What Is The Hague Abduction Convention?


Source / By Jermey Morley

The Hague Convention on the Civil Aspects of International Child Abduction is an international treaty signed by more than eighty countries.

-It provides that a child who is taken to or retained in a foreign country without the consent of a person with “rights of custody” over the child under the law of the child’s “habitual residence” must be returned to the habitual residence unless one of six exceptions applies.

Hague Convention Member Countries

What is ICARA?
In the United States the Convention is integrated into law by the International Child Abduction Remedies Act, known as “ICARA.” That law gives state and federal courts concurrent jurisdiction to handle Hague cases. The law also provides the burdens of proof that govern the conduct of Hague trials. In addition, the law provides that if a petition is successful the parent who has taken a child away from its habitual residence must pay the legal fees and travel expenses of the petitioning parent.

The Purpose of the Hague Convention
The U.S. Supreme Court has stated that the purpose of the Convention is “to prevent harms resulting from abductions” which “can have devastating consequences for a child” and may be “one of the worst forms of child abuse” which “can cause psychological problems ranging from depression and acute stress disorder to post traumatic stress disorder and identity formation issues” and lead to a child’s experiencing “loss of community and stability, leading to loneliness, anger, and fear of abandonment” and “may prevent the child from forming a relationship with the left behind parent, impairing the child’s ability to mature.”

The Key Terms in the Hague Convention

1. “Right of Custody” in the Hague Convention

A petitioner in a Hague case must establish that he or she had a “right of custody” over the child under the law of the child’s habitual residence.. This does not require that there must have been a custody order in place before the child was taken. It means that the law in question gave certain rights to the petitioner which are sufficient to constitute a custody right. The United States Supreme Court has ruled that a parent’s right to prevent international travel, known as a ne exeat right, is a “right of custody” within the meaning of the Convention.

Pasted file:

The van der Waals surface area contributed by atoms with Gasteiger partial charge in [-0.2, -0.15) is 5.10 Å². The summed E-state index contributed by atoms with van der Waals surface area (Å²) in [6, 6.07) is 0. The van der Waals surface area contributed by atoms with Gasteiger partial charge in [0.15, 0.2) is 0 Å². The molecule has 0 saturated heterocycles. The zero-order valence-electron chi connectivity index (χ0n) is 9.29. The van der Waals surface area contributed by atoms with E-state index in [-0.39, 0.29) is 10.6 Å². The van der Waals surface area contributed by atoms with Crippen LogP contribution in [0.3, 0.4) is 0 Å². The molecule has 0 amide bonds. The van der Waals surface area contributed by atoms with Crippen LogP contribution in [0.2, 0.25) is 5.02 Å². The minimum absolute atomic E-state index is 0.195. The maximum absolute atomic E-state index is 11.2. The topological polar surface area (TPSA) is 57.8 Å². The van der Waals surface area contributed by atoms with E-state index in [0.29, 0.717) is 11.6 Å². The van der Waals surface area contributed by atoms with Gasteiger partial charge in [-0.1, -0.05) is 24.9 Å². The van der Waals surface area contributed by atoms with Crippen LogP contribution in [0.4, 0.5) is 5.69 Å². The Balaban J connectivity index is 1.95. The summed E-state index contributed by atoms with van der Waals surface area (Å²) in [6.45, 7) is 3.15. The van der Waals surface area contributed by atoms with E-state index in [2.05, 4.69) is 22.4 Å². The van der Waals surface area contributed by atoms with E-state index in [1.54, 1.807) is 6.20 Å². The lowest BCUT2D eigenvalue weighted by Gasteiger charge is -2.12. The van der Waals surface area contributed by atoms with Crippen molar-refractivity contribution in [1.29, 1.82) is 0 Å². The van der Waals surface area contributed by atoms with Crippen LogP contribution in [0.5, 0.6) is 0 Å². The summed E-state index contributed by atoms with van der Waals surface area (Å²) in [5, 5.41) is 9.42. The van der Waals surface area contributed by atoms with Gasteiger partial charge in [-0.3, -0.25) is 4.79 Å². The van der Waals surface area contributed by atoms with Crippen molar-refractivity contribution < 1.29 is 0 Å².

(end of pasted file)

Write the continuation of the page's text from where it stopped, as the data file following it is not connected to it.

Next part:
2. “Habitual Residence” in the Hague Convention

The key term of “habitual residence” is not defined in the Convention.

In many judicial circuits in the United States there is a heavy presumption that a child’s habitual residence should be determined by “the last shared intent” of the child’s parents, unless it is clearly shown that the child has become acclimatized to another jurisdiction. The courts in other circuits look primarily at the position of the child reviewed objectively without regard to parental intention. Many Hague cases are won or lost based on the application of the competing approaches to the often-complicated facts of particular international situations.

Mr. Jeremy D. Morley is an international lawyer & advisor who is well-known for international child abduction & hague convention issues.

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One thought on “What Is The Hague Abduction Convention?

  1. Max Troitsky, a Russian-speaking US Citizen from Pennsylvania is in a sad situation. His estranged wife ( Anna Troitsky a.k.a. Anna Demyanyuk ), a US-Russian dual citizen illegally abducted their US-born US-citizen toddler daughter Julie Troitsky in late November 2011, against the US Court Order, and all the details of this bizarre and unfortunate case are here:

    http://www.HelpBringJulieHome.com (site in English and Russian)
    and on Facebook: http://www.facebook.com/HelpBringJulieHome
    and on Twitter: http://twitter.com/BringJulieHome

    Thank you for the help, leads and following of this case…

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